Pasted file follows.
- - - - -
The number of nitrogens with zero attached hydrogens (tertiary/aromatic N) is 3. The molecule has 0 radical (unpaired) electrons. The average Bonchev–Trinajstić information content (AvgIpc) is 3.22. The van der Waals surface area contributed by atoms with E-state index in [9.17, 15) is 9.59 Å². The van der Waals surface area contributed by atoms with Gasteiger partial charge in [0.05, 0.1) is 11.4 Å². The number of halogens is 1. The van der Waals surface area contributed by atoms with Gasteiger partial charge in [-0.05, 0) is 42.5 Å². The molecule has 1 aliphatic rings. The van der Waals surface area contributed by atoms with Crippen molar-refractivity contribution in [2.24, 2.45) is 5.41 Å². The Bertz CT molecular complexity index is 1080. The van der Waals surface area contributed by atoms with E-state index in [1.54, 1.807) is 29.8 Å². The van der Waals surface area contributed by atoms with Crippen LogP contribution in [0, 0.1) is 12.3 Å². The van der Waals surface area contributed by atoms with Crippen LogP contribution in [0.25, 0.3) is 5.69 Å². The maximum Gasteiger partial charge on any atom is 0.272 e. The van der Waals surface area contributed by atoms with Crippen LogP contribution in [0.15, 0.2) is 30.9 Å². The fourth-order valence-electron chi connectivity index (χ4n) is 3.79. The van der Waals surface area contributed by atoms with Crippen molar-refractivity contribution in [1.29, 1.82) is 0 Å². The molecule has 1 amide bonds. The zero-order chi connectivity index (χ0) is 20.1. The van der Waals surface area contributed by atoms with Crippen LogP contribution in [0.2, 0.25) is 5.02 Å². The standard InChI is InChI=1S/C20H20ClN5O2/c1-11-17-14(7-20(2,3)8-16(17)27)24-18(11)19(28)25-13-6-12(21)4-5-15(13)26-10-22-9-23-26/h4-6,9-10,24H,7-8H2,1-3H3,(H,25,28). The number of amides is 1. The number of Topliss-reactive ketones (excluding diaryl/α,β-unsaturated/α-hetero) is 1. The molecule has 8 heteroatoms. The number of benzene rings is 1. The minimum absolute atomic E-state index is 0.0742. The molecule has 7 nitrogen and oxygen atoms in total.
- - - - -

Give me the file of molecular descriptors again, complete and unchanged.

The number of nitrogens with zero attached hydrogens (tertiary/aromatic N) is 3. The molecule has 0 radical (unpaired) electrons. The average Bonchev–Trinajstić information content (AvgIpc) is 3.22. The van der Waals surface area contributed by atoms with E-state index in [9.17, 15) is 9.59 Å². The van der Waals surface area contributed by atoms with Gasteiger partial charge in [0.05, 0.1) is 11.4 Å². The number of halogens is 1. The van der Waals surface area contributed by atoms with Gasteiger partial charge in [-0.05, 0) is 42.5 Å². The molecule has 1 aliphatic rings. The van der Waals surface area contributed by atoms with Crippen molar-refractivity contribution in [2.24, 2.45) is 5.41 Å². The Bertz CT molecular complexity index is 1080. The van der Waals surface area contributed by atoms with E-state index in [1.54, 1.807) is 29.8 Å². The van der Waals surface area contributed by atoms with Crippen LogP contribution in [0, 0.1) is 12.3 Å². The van der Waals surface area contributed by atoms with Crippen LogP contribution in [0.25, 0.3) is 5.69 Å². The maximum Gasteiger partial charge on any atom is 0.272 e. The van der Waals surface area contributed by atoms with Crippen LogP contribution in [0.15, 0.2) is 30.9 Å². The fourth-order valence-electron chi connectivity index (χ4n) is 3.79. The van der Waals surface area contributed by atoms with Crippen molar-refractivity contribution in [1.29, 1.82) is 0 Å². The molecule has 1 amide bonds. The zero-order chi connectivity index (χ0) is 20.1. The van der Waals surface area contributed by atoms with Crippen LogP contribution in [0.2, 0.25) is 5.02 Å². The standard InChI is InChI=1S/C20H20ClN5O2/c1-11-17-14(7-20(2,3)8-16(17)27)24-18(11)19(28)25-13-6-12(21)4-5-15(13)26-10-22-9-23-26/h4-6,9-10,24H,7-8H2,1-3H3,(H,25,28). The number of amides is 1. The number of Topliss-reactive ketones (excluding diaryl/α,β-unsaturated/α-hetero) is 1. The molecule has 8 heteroatoms. The number of benzene rings is 1. The minimum absolute atomic E-state index is 0.0742. The molecule has 7 nitrogen and oxygen atoms in total.